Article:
In reality change is slow. We all walk one step at a time. All change takes time. It’s good to remember that what we imagine today may be a tangible reality tomorrow if we are committed to it and determined to act where we can. I am reminded of William Wilberforce who worked to see the abolishion of slavery in the British Empire, something that we today take for granted. It took him twenty-six years before success with the Slavery Abolition Act of 1833.
When Billy Bragg stated that “the revolution is just a T-shirt away” we never really took him all that seriously. But as our own story suggests, you never can tell what small yet significant moments may be the catalyst for something bigger.
10 years down the track it’s good to be on the journey and good to be on the journey with you.
S11: Clint’s reflection
At the S11 protests 10 years ago, I was full of anger. Anger at the banks and the corporations for exploiting people and the planet for profits and power. Anger at the general public for being so ignorant. Anger at myself for doing nothing about it. Over the years that anger has changed into fascination – fascination with why today’s society is the way it is, how we got here, and where we are going.
The media coverage of S11 was wildly different from my experience. The media told of 2,000 violent ill-informed radicals but I felt solidarity amongst those 10,000 protestors, a common yearning for a just world, our voices struggling to be heard. We were angry at those men in Crown Casino plotting to tighten their financial stranglehold. It was the first time I was at an event which was covered in the mainstream media. I got to see first hand the way the media twists events to push their own agendas. I haven’t watched the news the same way since.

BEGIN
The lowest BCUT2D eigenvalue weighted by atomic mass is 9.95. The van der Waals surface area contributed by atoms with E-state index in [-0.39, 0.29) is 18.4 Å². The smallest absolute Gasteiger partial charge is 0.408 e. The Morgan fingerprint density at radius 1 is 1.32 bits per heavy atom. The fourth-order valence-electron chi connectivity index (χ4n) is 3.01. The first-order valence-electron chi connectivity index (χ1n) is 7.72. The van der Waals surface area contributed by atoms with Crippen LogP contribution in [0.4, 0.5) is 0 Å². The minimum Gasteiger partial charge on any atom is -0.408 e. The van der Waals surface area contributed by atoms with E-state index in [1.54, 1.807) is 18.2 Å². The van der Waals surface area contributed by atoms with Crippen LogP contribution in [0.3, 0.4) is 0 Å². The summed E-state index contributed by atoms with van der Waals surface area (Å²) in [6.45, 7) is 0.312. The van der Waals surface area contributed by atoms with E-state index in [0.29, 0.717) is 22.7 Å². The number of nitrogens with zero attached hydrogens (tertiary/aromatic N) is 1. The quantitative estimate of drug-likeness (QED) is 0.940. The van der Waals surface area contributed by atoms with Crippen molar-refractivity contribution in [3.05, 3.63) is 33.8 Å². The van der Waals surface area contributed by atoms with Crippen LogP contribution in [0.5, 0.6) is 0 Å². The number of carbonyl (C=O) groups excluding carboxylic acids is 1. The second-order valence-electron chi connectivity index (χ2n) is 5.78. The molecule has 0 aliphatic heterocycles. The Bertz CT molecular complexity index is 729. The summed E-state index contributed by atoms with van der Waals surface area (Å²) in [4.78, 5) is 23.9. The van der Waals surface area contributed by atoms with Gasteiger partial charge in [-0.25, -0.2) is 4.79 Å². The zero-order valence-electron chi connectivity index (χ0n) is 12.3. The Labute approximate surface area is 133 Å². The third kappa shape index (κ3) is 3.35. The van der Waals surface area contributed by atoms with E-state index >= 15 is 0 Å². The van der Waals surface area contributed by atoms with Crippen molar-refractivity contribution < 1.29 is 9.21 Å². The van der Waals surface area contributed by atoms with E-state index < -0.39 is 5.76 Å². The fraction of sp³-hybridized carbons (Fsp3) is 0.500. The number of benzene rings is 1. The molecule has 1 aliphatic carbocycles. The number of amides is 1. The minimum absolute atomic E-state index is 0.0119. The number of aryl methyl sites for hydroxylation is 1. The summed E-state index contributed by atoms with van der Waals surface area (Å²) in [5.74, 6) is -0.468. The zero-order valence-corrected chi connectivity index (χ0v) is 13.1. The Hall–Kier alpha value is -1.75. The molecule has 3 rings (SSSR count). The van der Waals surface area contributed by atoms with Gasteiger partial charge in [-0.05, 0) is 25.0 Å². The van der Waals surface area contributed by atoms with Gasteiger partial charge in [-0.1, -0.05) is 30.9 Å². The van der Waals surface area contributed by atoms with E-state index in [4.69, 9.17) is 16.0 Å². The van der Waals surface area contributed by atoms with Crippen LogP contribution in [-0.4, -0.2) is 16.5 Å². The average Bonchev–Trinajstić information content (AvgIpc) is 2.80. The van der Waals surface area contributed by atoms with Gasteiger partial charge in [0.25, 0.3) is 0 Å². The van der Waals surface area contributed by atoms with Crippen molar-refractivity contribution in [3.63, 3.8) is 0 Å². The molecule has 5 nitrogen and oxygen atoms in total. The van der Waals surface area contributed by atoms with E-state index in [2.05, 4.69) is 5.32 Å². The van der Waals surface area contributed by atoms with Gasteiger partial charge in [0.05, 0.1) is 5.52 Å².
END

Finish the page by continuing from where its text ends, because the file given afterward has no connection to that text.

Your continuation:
During the protests I saw a woman in a hand-written T-shirt which read, “Your Dollar is Your Vote – who did you vote for today?”. That planted a seed for me. Two years later I began working on “The Guide To Ethical Spending”. Two years after that I met Nick Ray, who was doing pretty much the same thing as me. We combined projects and we’ve been working together ever since.
I took on this project not because I wanted to do it, but because I saw it needed to be done. Australia needed a guide like this. Today I’m grateful to be in a position where my research is useful to others. I love putting all the pieces together. Who owns what, and what do they do.
I’m just a guy who found his purpose. To the woman wearing that t-shirt, wherever you are, your voice was heard that day. Thank you.
S11: Rosanne’s reflection
For a few days in September 2000, the space around the Crown Casino became a magical space where anything was possible. It was what Hakim Bey calls a temporary autonomous zone — where strangers were friends, and the world was on the verge of change. People in suits joined arms with people wearing tutus and mohawks. We were there to stop the world’s richest people meeting and deciding our future for us. All over the walls was graffiti, some echoing the Paris protests of 1968 (Down with a world where the guarantee you won’t die of starvation has been purchased with the guarantee that you will die of BOREDOM), some more modern (The more you consume the less you live) and some creative and resistive (I can’t afford to buy off the media, so I bought paint).
As the days went by, though, some of the patina wore off. One morning, the police on horses rode straight through a line of us, seated on the ground, peacefully blockading the entry to the conference. Police took their name badges off before they attacked. I was there partially as a journalist and police smashed one of our photographer’s cameras even when we were yelling “Press! Media!”. And that resulted in new graffiti: Thank you copper for punching – you just strengthened my resolve.